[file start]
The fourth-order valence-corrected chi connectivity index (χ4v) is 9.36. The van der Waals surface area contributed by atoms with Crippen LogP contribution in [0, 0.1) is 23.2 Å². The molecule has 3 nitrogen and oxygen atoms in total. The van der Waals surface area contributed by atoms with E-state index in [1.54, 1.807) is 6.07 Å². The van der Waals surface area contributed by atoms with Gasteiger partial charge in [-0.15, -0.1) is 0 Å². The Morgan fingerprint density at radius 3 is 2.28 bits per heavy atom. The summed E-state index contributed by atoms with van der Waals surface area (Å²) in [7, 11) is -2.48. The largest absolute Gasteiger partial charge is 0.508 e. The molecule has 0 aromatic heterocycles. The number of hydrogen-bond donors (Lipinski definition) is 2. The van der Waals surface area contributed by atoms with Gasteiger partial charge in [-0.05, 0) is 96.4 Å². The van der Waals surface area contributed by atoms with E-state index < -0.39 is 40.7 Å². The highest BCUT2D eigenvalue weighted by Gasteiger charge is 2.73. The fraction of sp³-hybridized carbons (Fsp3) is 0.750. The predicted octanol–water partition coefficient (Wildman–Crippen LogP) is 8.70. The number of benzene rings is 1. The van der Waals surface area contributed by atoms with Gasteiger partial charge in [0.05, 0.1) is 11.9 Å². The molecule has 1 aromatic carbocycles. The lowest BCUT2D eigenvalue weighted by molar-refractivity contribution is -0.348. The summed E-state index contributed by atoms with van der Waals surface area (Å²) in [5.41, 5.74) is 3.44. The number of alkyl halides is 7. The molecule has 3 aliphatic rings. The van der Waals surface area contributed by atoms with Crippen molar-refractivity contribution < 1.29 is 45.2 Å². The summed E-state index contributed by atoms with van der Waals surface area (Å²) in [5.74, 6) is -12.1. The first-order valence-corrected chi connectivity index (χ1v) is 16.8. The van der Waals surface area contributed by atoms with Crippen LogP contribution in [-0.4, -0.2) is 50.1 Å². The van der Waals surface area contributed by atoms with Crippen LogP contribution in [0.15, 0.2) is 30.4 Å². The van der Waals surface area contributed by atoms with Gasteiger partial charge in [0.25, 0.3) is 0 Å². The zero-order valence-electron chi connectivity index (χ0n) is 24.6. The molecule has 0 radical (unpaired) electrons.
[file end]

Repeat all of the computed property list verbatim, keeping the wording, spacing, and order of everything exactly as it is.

The fourth-order valence-corrected chi connectivity index (χ4v) is 9.36. The van der Waals surface area contributed by atoms with Crippen LogP contribution in [0, 0.1) is 23.2 Å². The molecule has 3 nitrogen and oxygen atoms in total. The van der Waals surface area contributed by atoms with E-state index in [1.54, 1.807) is 6.07 Å². The van der Waals surface area contributed by atoms with Gasteiger partial charge in [-0.15, -0.1) is 0 Å². The Morgan fingerprint density at radius 3 is 2.28 bits per heavy atom. The summed E-state index contributed by atoms with van der Waals surface area (Å²) in [7, 11) is -2.48. The largest absolute Gasteiger partial charge is 0.508 e. The molecule has 0 aromatic heterocycles. The number of hydrogen-bond donors (Lipinski definition) is 2. The van der Waals surface area contributed by atoms with Gasteiger partial charge in [-0.05, 0) is 96.4 Å². The van der Waals surface area contributed by atoms with E-state index < -0.39 is 40.7 Å². The highest BCUT2D eigenvalue weighted by Gasteiger charge is 2.73. The fraction of sp³-hybridized carbons (Fsp3) is 0.750. The predicted octanol–water partition coefficient (Wildman–Crippen LogP) is 8.70. The number of benzene rings is 1. The van der Waals surface area contributed by atoms with Gasteiger partial charge in [0.05, 0.1) is 11.9 Å². The molecule has 1 aromatic carbocycles. The lowest BCUT2D eigenvalue weighted by molar-refractivity contribution is -0.348. The summed E-state index contributed by atoms with van der Waals surface area (Å²) in [5.41, 5.74) is 3.44. The number of alkyl halides is 7. The molecule has 3 aliphatic rings. The van der Waals surface area contributed by atoms with Crippen molar-refractivity contribution < 1.29 is 45.2 Å². The summed E-state index contributed by atoms with van der Waals surface area (Å²) in [5.74, 6) is -12.1. The first-order valence-corrected chi connectivity index (χ1v) is 16.8. The van der Waals surface area contributed by atoms with Crippen LogP contribution in [-0.4, -0.2) is 50.1 Å². The van der Waals surface area contributed by atoms with Crippen LogP contribution in [0.15, 0.2) is 30.4 Å². The van der Waals surface area contributed by atoms with Gasteiger partial charge in [0.25, 0.3) is 0 Å². The zero-order valence-electron chi connectivity index (χ0n) is 24.6. The molecule has 0 radical (unpaired) electrons.